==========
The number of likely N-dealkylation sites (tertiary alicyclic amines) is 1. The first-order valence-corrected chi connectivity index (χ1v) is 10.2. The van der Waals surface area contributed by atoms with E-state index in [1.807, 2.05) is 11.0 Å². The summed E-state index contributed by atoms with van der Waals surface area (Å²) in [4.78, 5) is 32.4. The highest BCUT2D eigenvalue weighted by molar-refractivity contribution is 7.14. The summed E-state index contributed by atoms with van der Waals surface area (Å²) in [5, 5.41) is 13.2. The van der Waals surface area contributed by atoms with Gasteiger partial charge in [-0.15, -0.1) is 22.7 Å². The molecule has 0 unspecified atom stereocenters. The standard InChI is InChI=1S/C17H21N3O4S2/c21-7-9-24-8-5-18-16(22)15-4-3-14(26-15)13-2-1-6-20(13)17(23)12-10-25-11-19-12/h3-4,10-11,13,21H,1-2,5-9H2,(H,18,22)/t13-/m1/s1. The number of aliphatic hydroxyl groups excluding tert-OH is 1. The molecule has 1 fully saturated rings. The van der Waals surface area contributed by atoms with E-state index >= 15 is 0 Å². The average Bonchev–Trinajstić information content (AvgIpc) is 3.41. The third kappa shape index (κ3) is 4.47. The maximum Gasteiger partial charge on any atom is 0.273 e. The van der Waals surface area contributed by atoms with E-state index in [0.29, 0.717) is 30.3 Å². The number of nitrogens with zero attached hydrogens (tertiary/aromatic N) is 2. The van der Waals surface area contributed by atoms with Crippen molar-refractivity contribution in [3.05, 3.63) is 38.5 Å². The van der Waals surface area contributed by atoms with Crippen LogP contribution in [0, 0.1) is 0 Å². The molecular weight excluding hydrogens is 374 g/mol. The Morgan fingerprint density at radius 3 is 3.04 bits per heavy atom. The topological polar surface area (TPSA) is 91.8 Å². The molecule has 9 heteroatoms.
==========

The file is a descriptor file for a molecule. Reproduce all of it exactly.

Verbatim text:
The number of likely N-dealkylation sites (tertiary alicyclic amines) is 1. The first-order valence-corrected chi connectivity index (χ1v) is 10.2. The van der Waals surface area contributed by atoms with E-state index in [1.807, 2.05) is 11.0 Å². The summed E-state index contributed by atoms with van der Waals surface area (Å²) in [4.78, 5) is 32.4. The highest BCUT2D eigenvalue weighted by molar-refractivity contribution is 7.14. The summed E-state index contributed by atoms with van der Waals surface area (Å²) in [5, 5.41) is 13.2. The van der Waals surface area contributed by atoms with Gasteiger partial charge in [-0.15, -0.1) is 22.7 Å². The molecule has 0 unspecified atom stereocenters. The standard InChI is InChI=1S/C17H21N3O4S2/c21-7-9-24-8-5-18-16(22)15-4-3-14(26-15)13-2-1-6-20(13)17(23)12-10-25-11-19-12/h3-4,10-11,13,21H,1-2,5-9H2,(H,18,22)/t13-/m1/s1. The number of aliphatic hydroxyl groups excluding tert-OH is 1. The molecule has 1 fully saturated rings. The van der Waals surface area contributed by atoms with E-state index >= 15 is 0 Å². The average Bonchev–Trinajstić information content (AvgIpc) is 3.41. The third kappa shape index (κ3) is 4.47. The maximum Gasteiger partial charge on any atom is 0.273 e. The van der Waals surface area contributed by atoms with E-state index in [0.29, 0.717) is 30.3 Å². The number of nitrogens with zero attached hydrogens (tertiary/aromatic N) is 2. The van der Waals surface area contributed by atoms with Crippen molar-refractivity contribution in [3.05, 3.63) is 38.5 Å². The van der Waals surface area contributed by atoms with Crippen LogP contribution in [0, 0.1) is 0 Å². The molecular weight excluding hydrogens is 374 g/mol. The Morgan fingerprint density at radius 3 is 3.04 bits per heavy atom. The topological polar surface area (TPSA) is 91.8 Å². The molecule has 9 heteroatoms.